3. Yesterday we held a meeting with student leaders who promised to work with us to deliver any content we develop to students via students’ WhatsApp groups.
  4. We are going to have continuous engagements with students via the Counselling and Guidance Centre Twitter and Facebook accounts.

We lost a student (Byengyera Natasha) from the School of Law to suicide on Sunday and she will be buried tomorrow.

We want to do our best to provide all support possible using the avenues above to support members of the community and we call upon you to reach out to as many students as possible with this information. Thank you very much.

We build for the future.

Henry Nsubuga
Manager, Counselling and Guidance Centre,
Plot 106, Mary Stuart Road (Opposite Mary Stuart Hall),
Makerere University
Email: hnsubuga[at]cgc.mak.ac.ug
Tel: +256-772-558022

Click here for more information about the Counselling and Guidance Centre

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MakSPH Annual Report 2020

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Dr. Rhoda Wanyenze, Professor & Dean, School of Public Health, Makerere University.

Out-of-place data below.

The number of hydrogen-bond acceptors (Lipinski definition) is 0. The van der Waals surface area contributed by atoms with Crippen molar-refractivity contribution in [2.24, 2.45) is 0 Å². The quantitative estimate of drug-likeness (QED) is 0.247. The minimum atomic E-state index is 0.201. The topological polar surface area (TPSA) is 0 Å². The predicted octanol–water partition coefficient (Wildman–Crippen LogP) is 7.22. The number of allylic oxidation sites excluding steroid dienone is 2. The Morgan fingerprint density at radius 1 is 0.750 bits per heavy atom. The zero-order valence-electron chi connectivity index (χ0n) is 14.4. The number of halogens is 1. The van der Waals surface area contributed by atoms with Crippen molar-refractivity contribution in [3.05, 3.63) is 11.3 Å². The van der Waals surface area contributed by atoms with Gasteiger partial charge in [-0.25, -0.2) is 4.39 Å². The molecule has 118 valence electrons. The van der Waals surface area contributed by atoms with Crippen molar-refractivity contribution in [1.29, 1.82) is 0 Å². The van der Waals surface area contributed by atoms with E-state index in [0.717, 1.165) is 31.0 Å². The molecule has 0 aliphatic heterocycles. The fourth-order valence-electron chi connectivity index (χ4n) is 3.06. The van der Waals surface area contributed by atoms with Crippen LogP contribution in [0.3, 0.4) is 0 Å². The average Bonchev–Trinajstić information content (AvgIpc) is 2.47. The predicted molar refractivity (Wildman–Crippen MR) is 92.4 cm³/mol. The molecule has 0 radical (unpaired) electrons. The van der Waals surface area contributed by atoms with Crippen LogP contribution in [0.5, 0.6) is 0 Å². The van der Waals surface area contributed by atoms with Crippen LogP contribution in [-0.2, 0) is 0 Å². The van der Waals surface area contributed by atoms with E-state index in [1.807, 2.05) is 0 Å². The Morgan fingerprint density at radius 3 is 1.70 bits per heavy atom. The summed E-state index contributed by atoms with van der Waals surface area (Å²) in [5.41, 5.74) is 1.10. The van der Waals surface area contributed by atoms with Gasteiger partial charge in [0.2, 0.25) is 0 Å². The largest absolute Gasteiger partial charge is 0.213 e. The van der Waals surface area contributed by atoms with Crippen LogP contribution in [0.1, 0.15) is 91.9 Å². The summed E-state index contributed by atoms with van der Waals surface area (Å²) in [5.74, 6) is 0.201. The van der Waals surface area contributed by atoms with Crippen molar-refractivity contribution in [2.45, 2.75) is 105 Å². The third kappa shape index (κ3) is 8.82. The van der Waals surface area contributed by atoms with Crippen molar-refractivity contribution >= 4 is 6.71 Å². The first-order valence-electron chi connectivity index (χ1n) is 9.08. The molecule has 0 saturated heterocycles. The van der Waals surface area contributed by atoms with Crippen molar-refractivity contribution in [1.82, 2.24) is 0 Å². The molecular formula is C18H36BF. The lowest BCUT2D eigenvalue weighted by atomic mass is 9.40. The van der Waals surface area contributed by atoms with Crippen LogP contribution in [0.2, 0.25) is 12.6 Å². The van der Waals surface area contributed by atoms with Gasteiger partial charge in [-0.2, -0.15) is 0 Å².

Dear Reader,

I am pleased to introduce our 2020 Annual Report, which illustrates the Makerere University School of Public Health, (MakSPH)’s shared commitment to advancing excellence in public health education, research, and innovation in Uganda and beyond.

In the face of the COVID-19 pandemic, the School of Public Health teams working together with the Ministry of Health and other partners moved fast towards enhancing the knowledge and awareness of our communities and other public health interventions to combat the spread of COVID-19 and mitigate a public health crisis that has thrown the world into disarray. We quickly adapted to the new normal, moving to working in a virtual environment and using blended approaches, to deliver our teaching, learning and research activities.